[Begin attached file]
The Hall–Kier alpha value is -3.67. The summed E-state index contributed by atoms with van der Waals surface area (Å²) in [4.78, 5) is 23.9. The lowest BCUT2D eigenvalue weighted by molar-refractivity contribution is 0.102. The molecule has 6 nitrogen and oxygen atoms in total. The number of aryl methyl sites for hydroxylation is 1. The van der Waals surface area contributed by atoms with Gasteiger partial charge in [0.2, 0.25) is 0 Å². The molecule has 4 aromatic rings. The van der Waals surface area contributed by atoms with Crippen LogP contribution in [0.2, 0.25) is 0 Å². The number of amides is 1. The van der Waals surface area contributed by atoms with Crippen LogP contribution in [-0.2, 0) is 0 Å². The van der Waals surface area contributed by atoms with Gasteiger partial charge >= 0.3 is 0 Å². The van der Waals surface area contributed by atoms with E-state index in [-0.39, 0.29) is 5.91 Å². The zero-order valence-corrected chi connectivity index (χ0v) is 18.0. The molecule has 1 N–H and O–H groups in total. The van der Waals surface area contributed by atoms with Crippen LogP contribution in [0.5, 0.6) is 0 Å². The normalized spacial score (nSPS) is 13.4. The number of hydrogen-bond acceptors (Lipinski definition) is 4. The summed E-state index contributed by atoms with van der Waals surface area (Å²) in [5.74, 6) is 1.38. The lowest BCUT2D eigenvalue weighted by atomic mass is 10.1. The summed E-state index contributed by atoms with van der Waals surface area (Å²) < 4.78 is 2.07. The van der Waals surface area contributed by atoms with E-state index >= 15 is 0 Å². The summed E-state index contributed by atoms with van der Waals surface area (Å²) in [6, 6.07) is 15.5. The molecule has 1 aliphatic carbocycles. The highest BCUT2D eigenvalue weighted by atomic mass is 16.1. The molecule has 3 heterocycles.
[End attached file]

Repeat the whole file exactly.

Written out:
The Hall–Kier alpha value is -3.67. The summed E-state index contributed by atoms with van der Waals surface area (Å²) in [4.78, 5) is 23.9. The lowest BCUT2D eigenvalue weighted by molar-refractivity contribution is 0.102. The molecule has 6 nitrogen and oxygen atoms in total. The number of aryl methyl sites for hydroxylation is 1. The van der Waals surface area contributed by atoms with Gasteiger partial charge in [0.2, 0.25) is 0 Å². The molecule has 4 aromatic rings. The van der Waals surface area contributed by atoms with Crippen LogP contribution in [0.2, 0.25) is 0 Å². The number of amides is 1. The van der Waals surface area contributed by atoms with Crippen LogP contribution in [-0.2, 0) is 0 Å². The van der Waals surface area contributed by atoms with Gasteiger partial charge >= 0.3 is 0 Å². The van der Waals surface area contributed by atoms with E-state index in [-0.39, 0.29) is 5.91 Å². The zero-order valence-corrected chi connectivity index (χ0v) is 18.0. The molecule has 1 N–H and O–H groups in total. The van der Waals surface area contributed by atoms with Crippen LogP contribution in [0.5, 0.6) is 0 Å². The normalized spacial score (nSPS) is 13.4. The number of hydrogen-bond acceptors (Lipinski definition) is 4. The summed E-state index contributed by atoms with van der Waals surface area (Å²) in [5.74, 6) is 1.38. The lowest BCUT2D eigenvalue weighted by atomic mass is 10.1. The summed E-state index contributed by atoms with van der Waals surface area (Å²) < 4.78 is 2.07. The van der Waals surface area contributed by atoms with E-state index >= 15 is 0 Å². The summed E-state index contributed by atoms with van der Waals surface area (Å²) in [6, 6.07) is 15.5. The molecule has 1 aliphatic carbocycles. The highest BCUT2D eigenvalue weighted by atomic mass is 16.1. The molecule has 3 heterocycles.